Building connections to empower change

Photo by Monstera

Pitik, founded in 2019, is an Indonesian company that harnesses the power of data and technology to empower Indonesian chicken farmers, allowing them to achieve better quality poultry and thereby generating more income. Like many SMEs and startups, they faced an issue obtaining the necessary financing to support their investments.

Enter Dompet Kilat, a peer-to-peer (P2P) lending company that aims to provide solutions that can fulfil the financial goals of both borrowers and lenders, and close the financial inclusion gap to push Indonesia’s economy forward.

SMEhorizon spoke with Arief Witjaksono, CEO, Pitik, and Sunu Widyatmoko, Co-founder, Dompet Kilat, on the specific issues faced by SMEs and small scale poultry farmers in Indonesia, and how technology and innovative financial solutions can help realise the potential within them.

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Building connections for development with technology

Indonesia’s SME sector according to Sunu, is the backbone of Indonesia’s economy, contributing 61% of the national economic grown and absorbing up to 97% of total employment.

“Here, many startups are founded to create a digital ecosystem that further connects existing SMEs with the larger businesses ecosystem.

“For instance, merchants and brick & mortars are connected to e-commerce, drivers and merchants are connected to ride hailing and supply chain ecosystems. Now, shops offering digital payments are examples of SMEs starting to embrace digital technology.”

What makes Indonesia’s position unique, according to Sunu, is that the changes are happening on a large scale, given that Indonesia has having the fifth largest population in the world spread out across thousands of islands.

Pitik is one of the startups that perform the functions of integrating existing SMEs with the larger business ecosystems.  With one of their founders already in the corporate poultry sector and familiar with the inefficiencies in the value chain, the team behind Pitik believes that technology can help to solve many of the inefficiencies its value chain.

To this end, innovations such as IoT, AI driven farm algorithms and digital apps support local farmers with better rearing practices, while data-driven analysis helps to ensure access to farm supplies, financing, and sales contracts remain fair and aligned with the priorities of all parties.

While all these suggest a great potential for growth, one gap is the lack of provision of the working capital required by SMEs. “Many fintech players are eyeing the opportunities presented by the 100 billion USD credit gap faced by SMEs,” said Sunu. “It is natural for businesses to grow. But in order to grow, they require loans to support their investments.

“As banks are not able to provide financing to SMEs, this provides opportunities for fintech lending to bridge the financial inclusion gap.

“Currently, there is a credit gap of 100 billion USD which is needed by SMEs, but they cannot be fulfilled by the existing financial institutions (based on ADB and World Bank reports),” he elaborated.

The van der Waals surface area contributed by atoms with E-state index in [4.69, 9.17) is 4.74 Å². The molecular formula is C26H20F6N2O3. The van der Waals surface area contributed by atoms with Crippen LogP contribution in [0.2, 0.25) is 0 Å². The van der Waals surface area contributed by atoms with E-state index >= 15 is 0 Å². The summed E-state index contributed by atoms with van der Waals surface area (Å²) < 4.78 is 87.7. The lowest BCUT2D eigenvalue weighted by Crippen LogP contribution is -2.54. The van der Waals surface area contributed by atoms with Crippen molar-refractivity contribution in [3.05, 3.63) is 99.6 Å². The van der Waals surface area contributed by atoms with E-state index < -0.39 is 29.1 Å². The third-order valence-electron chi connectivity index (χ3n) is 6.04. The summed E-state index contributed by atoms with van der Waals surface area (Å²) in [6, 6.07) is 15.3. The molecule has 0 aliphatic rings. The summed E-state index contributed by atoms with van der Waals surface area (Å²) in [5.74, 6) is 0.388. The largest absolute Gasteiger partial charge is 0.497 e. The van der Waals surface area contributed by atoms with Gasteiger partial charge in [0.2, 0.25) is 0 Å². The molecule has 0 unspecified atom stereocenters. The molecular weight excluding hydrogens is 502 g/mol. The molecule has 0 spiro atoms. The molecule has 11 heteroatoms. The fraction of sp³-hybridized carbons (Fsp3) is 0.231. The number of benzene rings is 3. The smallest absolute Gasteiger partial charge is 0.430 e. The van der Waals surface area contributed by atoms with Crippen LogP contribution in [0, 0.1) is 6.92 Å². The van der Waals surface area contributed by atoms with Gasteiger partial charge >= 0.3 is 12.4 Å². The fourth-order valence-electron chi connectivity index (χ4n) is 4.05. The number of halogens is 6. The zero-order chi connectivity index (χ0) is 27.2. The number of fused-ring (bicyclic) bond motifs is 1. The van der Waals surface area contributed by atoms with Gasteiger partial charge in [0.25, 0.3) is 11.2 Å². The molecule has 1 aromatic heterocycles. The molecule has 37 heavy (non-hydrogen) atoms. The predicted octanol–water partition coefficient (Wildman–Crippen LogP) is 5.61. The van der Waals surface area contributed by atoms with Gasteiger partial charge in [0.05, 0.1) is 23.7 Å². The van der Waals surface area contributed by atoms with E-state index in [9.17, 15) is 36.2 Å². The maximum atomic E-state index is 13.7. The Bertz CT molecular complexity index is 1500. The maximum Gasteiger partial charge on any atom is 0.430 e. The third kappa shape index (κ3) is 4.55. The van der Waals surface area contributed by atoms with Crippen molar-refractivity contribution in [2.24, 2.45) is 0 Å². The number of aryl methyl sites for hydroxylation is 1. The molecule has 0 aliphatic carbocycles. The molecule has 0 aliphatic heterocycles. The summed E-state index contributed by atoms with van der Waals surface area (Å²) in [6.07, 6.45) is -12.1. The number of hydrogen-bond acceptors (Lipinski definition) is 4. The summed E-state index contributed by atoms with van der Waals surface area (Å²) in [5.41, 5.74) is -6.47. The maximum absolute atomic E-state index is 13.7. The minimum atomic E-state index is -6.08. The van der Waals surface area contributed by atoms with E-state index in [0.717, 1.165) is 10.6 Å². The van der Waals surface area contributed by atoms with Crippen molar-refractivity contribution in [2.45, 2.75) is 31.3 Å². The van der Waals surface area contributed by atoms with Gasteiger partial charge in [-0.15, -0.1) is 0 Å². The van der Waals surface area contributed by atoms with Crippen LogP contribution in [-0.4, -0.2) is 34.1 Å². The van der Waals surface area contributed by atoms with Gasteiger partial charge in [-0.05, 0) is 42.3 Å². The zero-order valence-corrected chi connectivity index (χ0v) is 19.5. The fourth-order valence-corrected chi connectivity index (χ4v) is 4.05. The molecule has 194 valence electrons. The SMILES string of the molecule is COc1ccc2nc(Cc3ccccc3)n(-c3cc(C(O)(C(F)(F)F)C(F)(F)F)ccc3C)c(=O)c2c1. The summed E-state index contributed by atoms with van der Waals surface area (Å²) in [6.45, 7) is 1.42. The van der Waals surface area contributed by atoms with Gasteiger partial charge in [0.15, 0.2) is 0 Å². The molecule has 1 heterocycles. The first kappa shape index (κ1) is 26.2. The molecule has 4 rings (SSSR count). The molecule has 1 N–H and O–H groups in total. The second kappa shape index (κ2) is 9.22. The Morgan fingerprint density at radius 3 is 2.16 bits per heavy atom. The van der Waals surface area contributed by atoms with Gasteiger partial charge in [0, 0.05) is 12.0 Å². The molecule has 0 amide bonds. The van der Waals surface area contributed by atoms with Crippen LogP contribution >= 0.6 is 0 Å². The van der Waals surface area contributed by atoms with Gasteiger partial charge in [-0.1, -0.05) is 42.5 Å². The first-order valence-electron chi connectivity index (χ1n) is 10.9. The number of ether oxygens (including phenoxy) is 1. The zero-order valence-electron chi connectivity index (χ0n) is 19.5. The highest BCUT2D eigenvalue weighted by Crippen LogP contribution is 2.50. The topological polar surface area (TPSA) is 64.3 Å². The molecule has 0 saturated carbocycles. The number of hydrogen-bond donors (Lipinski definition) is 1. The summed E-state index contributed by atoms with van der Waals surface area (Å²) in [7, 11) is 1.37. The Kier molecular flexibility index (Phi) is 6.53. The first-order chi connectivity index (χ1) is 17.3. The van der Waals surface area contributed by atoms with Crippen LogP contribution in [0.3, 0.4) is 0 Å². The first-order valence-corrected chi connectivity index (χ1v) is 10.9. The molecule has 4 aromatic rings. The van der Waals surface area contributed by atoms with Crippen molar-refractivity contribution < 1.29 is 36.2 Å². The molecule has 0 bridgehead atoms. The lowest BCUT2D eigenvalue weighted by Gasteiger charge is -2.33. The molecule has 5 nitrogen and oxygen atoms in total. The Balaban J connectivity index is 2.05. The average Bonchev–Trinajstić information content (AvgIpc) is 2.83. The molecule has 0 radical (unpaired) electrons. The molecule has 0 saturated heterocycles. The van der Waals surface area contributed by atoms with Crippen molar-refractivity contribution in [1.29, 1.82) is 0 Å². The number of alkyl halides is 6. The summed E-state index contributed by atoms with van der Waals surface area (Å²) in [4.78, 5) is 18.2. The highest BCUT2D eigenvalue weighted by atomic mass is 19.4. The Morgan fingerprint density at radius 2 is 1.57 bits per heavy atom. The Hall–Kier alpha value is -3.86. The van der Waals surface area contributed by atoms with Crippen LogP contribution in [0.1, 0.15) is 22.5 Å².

Dompet Kilat bridges this gap through P2P lending, a system which enables individuals to obtain loans directly from other individuals. Currently, says Sunu, the Financial Services Authority of Indonesia considers this a platform to matchmake potential lenders with potential borrowers, and, at time of writing, does not intend to regulate it directly. For Dompet Kilat itself, as an early adopter of P2P lending in Indonesia, the principle, said Sunu, is to strongly object to business practices that resemble loan sharks. “P2P lenders are not interested in high yield gains,” he added. “Instead, we work towards a balance between risk and return.”

As Arief recalled, working with Dompet Kilat has enabled Pitik to scale-up their business faster by providing working capital (invoice financing) for the purchase of feed, vitamins, and some employee loans.

In particular, he appreciated the speed and transparency of the process “It enabled us to scale up, which is critical in this industry where the prices of live birds fluctuate greatly from day to day. And also we do not need to provide collateral unlike traditional banking.”

Stronger cooperation to weather the pandemic

Indonesia has been hard hit by the COVID-19 pandemic. Discussing the poultry industry, Arief explained that with the closure of restaurants and malls during lockdown measures, the demand for chicken decreased. “This is especially bad for the farmers who endured low live bird prices which caused them huge losses,” he added.

While acknowledging the difficulties across the wider SME sector, Sunu notes that despite it all, businesses continue to evolve in order to survive and grow. “Many businesses are now participating in the e-commerce boom due to the lockdowns where physical  interactions were limited,” he said. “SMEs who embrace digital technology in their businesses are the ones that will grow faster than those without digital capabilities.”

Technology seems poised to enable connections between local, small scale actors – such as business owners and poultry farmers – as well as with the larger, traditional institutions that have hitherto underserved them. Echoing Sunu’s optimism, Arief also sees the potential for an upward trajectory. “Especially with the help of technologies, these small businesses are able to thrive,” he said.

“We are only at the beginning of the digital era,  and there is definitely more to come from this sector.”

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